Patrick Brazeau: Quebec’s Rob Ford?

Two headlines caught my eye when I logged on to the CBC website.

Both were categorized as “Latest Ottawa News Headlines.”

Both, I thought, referred to the same story.

One headline was about the arrest of suspended Senator Patrick Brazeau, 39, on charges of, well, practically anything you can think of, short of murder.

The other was about the cost of cleaning up contaminated sites, the most prominent, I naturally assumed, being the Senate.

Is there a site in Canada more contaminated than the Senate?

I’m still on the fence about Justin Trudeau, but I’m all for his resolve to reform the Senate.

Quite simply, an unelected House festering with unaccountable, lifetime political appointees pollutes our public life.

Today, people are calling Brazeau the Rob Ford of Quebec — which is probably one of the worst insults anyone has ever hurled at Ford.

Yes, they’re both partial to cocaine. Ford has admitted to using the stuff; Brazeau is facing charges for possession.

Both have made public spectacles of themselves in drunken stupors — and just in general.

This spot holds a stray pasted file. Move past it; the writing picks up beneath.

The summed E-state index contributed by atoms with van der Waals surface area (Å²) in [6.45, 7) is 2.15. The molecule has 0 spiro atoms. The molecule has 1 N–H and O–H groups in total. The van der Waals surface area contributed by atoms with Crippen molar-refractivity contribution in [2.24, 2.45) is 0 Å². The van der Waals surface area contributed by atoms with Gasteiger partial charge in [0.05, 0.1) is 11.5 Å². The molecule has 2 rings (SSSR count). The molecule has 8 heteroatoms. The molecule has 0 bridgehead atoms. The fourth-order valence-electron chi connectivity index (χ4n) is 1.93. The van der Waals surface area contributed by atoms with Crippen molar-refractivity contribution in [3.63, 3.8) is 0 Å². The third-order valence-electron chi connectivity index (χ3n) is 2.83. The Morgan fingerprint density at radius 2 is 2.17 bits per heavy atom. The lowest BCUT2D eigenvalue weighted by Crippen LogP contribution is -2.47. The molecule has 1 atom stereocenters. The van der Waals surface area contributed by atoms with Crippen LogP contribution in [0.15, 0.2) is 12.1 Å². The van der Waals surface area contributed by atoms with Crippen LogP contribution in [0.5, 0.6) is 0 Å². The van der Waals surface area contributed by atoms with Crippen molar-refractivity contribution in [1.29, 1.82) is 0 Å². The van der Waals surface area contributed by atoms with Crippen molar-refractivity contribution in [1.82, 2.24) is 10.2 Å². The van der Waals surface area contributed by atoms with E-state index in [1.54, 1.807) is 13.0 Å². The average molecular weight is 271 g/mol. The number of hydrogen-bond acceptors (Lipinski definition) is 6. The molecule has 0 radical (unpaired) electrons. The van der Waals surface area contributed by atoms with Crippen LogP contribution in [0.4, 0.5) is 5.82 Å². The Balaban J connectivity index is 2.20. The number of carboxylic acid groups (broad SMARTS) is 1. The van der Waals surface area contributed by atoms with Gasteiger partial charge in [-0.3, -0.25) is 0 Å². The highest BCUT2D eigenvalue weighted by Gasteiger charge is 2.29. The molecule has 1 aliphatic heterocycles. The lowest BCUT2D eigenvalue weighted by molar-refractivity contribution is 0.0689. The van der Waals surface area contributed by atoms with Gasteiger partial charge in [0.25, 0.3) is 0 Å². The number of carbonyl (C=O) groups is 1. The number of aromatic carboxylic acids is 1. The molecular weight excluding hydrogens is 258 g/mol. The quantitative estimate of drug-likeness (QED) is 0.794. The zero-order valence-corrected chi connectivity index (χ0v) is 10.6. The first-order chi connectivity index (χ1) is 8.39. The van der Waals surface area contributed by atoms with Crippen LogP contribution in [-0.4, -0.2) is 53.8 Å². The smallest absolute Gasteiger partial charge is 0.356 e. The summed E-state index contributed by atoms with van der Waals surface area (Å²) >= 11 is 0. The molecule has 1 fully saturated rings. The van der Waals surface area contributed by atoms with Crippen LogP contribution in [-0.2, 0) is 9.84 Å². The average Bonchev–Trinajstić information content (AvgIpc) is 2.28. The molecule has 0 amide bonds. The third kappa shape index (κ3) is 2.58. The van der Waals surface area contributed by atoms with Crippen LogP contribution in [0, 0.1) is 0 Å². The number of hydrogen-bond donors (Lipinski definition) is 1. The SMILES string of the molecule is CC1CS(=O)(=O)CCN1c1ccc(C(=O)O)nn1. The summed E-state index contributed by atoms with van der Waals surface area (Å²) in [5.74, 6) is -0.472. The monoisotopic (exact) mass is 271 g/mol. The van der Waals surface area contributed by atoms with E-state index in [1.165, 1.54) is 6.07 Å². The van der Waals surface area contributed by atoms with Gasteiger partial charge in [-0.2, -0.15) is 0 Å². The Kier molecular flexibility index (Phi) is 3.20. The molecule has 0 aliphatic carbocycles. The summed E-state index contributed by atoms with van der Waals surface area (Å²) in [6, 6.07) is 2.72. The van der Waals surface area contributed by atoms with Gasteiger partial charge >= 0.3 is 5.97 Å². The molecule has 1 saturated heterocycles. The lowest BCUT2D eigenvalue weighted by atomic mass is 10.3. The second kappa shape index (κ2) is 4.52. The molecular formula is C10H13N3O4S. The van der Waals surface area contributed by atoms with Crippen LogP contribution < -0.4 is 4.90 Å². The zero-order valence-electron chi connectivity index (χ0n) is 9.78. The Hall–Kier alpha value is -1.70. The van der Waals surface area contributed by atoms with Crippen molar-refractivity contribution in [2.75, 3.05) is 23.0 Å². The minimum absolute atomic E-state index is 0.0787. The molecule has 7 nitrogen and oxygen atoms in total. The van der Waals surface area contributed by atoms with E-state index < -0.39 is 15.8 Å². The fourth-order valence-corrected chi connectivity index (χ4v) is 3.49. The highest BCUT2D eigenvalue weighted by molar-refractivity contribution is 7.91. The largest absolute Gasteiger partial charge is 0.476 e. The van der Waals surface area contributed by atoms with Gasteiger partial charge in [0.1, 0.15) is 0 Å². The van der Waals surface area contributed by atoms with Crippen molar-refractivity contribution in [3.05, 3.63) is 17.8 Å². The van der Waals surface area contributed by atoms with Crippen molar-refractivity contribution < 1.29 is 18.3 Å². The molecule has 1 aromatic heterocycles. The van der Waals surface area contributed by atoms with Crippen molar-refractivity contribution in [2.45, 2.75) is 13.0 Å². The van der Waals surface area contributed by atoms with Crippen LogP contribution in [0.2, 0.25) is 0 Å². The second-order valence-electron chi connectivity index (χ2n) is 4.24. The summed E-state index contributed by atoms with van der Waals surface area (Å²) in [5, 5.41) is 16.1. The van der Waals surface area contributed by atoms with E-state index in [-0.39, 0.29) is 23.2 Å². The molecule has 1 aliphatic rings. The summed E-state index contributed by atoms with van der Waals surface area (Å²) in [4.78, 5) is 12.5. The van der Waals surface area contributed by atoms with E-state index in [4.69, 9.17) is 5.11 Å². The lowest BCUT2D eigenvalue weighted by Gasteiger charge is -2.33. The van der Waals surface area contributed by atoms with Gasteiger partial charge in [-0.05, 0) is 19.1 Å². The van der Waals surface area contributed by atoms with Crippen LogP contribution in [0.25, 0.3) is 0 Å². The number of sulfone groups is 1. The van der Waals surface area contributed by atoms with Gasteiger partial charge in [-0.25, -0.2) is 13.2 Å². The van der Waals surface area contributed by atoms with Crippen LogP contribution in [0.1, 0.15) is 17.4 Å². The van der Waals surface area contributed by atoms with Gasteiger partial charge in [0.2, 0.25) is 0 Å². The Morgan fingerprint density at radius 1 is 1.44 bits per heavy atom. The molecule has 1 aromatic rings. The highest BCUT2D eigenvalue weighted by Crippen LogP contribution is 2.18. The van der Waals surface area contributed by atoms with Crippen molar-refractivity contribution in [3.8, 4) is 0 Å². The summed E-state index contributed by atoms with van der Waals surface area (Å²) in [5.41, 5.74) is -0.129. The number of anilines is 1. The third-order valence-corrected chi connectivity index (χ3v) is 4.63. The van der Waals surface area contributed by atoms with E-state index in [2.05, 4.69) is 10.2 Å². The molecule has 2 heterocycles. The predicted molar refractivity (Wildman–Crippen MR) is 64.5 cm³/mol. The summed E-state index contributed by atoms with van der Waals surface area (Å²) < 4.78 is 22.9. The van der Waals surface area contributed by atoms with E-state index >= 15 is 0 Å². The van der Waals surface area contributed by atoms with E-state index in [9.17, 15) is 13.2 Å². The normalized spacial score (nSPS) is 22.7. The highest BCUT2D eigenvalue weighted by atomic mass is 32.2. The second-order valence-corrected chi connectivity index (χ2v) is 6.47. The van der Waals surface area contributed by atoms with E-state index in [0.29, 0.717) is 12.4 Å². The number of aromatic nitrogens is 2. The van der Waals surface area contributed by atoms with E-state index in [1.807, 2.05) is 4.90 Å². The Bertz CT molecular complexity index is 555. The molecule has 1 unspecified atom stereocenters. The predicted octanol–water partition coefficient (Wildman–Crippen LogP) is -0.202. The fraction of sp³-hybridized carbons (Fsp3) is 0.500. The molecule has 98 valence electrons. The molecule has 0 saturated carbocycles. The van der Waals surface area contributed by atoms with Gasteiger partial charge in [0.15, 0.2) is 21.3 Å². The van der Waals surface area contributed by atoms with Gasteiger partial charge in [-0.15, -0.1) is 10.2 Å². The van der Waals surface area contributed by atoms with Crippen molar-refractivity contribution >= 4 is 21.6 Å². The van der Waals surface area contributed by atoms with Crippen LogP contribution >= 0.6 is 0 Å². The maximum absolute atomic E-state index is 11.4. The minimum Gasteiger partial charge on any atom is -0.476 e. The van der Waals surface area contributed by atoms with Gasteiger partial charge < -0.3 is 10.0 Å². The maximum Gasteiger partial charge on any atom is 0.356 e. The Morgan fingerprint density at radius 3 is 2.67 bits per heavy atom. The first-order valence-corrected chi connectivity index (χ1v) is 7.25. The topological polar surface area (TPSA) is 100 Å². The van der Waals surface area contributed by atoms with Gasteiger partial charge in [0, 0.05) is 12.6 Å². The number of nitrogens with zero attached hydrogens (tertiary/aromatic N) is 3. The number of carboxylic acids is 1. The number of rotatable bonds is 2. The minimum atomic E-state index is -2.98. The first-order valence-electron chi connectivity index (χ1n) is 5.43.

And both are embarrassingly bizarre Canadian characters. Ford’s antics are too numerous to list. But did you know that post-Senate Brazeau became manager of a strip-club called the Barefax Gentlemen’s Club.

I’m sure you do know, actually, because it’s just too lurid to ignore.

No doubt all those talk shows that exploited Ford’s bizarre behavior will now be issuing invitations to Brazeau.

I can see the promotions now for Jimmy Kimmel, CNN and anyone else who wants to cash in on the lurid behavior: Former Canadian Senator, arrested for assault, cocaine, threats, runs strip-club in Canada’s capital.

But there’s a very important difference between Brazeau and Ford.

Ford has never been charged with a crime. Brazeau was.

Ford has never been charged with sexual assault. Brazeau was.

Even more important, in his role of serving the public, Ford has never been charged with fraud and breach of trust in a case relating to his expense claims. Brazeau was.

But the biggest difference?

We were given the opportunity to vote for or against Ford as Mayor of Toronto.

He has remained accountable to us and come autumn we’ll decided whether we want him to remain in office or not.

We have no say whatsoever about people who sit in the Senate.

They’re neither politicians nor bureaucrats.

Neither fish nor fowl.

But sometimes, very foul indeed.

It’s beyond time to do something about this anomaly that does us no good and too much ill.